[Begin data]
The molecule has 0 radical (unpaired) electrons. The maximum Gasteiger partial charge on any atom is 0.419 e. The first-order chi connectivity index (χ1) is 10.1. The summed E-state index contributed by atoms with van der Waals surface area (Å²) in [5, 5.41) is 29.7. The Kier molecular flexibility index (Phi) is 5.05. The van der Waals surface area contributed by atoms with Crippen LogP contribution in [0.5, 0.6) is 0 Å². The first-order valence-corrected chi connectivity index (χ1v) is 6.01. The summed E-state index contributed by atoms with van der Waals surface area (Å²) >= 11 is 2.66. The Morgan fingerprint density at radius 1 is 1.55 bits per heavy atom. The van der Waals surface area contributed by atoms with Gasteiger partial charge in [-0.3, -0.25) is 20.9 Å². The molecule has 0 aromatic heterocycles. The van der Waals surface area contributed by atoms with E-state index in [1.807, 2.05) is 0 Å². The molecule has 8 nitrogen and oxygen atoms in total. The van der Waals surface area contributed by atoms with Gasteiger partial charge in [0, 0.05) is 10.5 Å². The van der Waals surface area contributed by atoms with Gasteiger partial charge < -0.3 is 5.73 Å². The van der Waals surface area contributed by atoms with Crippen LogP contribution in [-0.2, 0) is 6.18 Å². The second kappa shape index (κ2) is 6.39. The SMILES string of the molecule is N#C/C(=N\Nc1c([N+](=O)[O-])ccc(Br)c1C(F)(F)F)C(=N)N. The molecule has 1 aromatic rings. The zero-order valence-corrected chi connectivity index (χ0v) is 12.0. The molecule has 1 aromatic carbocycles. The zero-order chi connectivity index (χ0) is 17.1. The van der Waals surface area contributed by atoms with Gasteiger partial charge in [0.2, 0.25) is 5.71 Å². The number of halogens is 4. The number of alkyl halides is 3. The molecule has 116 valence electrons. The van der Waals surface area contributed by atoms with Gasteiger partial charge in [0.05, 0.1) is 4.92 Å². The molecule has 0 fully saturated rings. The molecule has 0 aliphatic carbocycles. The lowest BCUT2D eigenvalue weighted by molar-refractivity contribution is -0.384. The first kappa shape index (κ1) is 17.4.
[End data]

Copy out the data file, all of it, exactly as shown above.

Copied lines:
The molecule has 0 radical (unpaired) electrons. The maximum Gasteiger partial charge on any atom is 0.419 e. The first-order chi connectivity index (χ1) is 10.1. The summed E-state index contributed by atoms with van der Waals surface area (Å²) in [5, 5.41) is 29.7. The Kier molecular flexibility index (Phi) is 5.05. The van der Waals surface area contributed by atoms with Crippen LogP contribution in [0.5, 0.6) is 0 Å². The first-order valence-corrected chi connectivity index (χ1v) is 6.01. The summed E-state index contributed by atoms with van der Waals surface area (Å²) >= 11 is 2.66. The Morgan fingerprint density at radius 1 is 1.55 bits per heavy atom. The van der Waals surface area contributed by atoms with Gasteiger partial charge in [-0.3, -0.25) is 20.9 Å². The molecule has 0 aromatic heterocycles. The van der Waals surface area contributed by atoms with E-state index in [1.807, 2.05) is 0 Å². The molecule has 8 nitrogen and oxygen atoms in total. The van der Waals surface area contributed by atoms with Gasteiger partial charge in [0, 0.05) is 10.5 Å². The van der Waals surface area contributed by atoms with Gasteiger partial charge < -0.3 is 5.73 Å². The van der Waals surface area contributed by atoms with Crippen LogP contribution in [-0.2, 0) is 6.18 Å². The second kappa shape index (κ2) is 6.39. The SMILES string of the molecule is N#C/C(=N\Nc1c([N+](=O)[O-])ccc(Br)c1C(F)(F)F)C(=N)N. The molecule has 1 aromatic rings. The zero-order valence-corrected chi connectivity index (χ0v) is 12.0. The molecule has 1 aromatic carbocycles. The zero-order chi connectivity index (χ0) is 17.1. The van der Waals surface area contributed by atoms with Gasteiger partial charge in [0.2, 0.25) is 5.71 Å². The number of halogens is 4. The number of alkyl halides is 3. The molecule has 116 valence electrons. The van der Waals surface area contributed by atoms with Gasteiger partial charge in [0.05, 0.1) is 4.92 Å². The molecule has 0 fully saturated rings. The molecule has 0 aliphatic carbocycles. The lowest BCUT2D eigenvalue weighted by molar-refractivity contribution is -0.384. The first kappa shape index (κ1) is 17.4.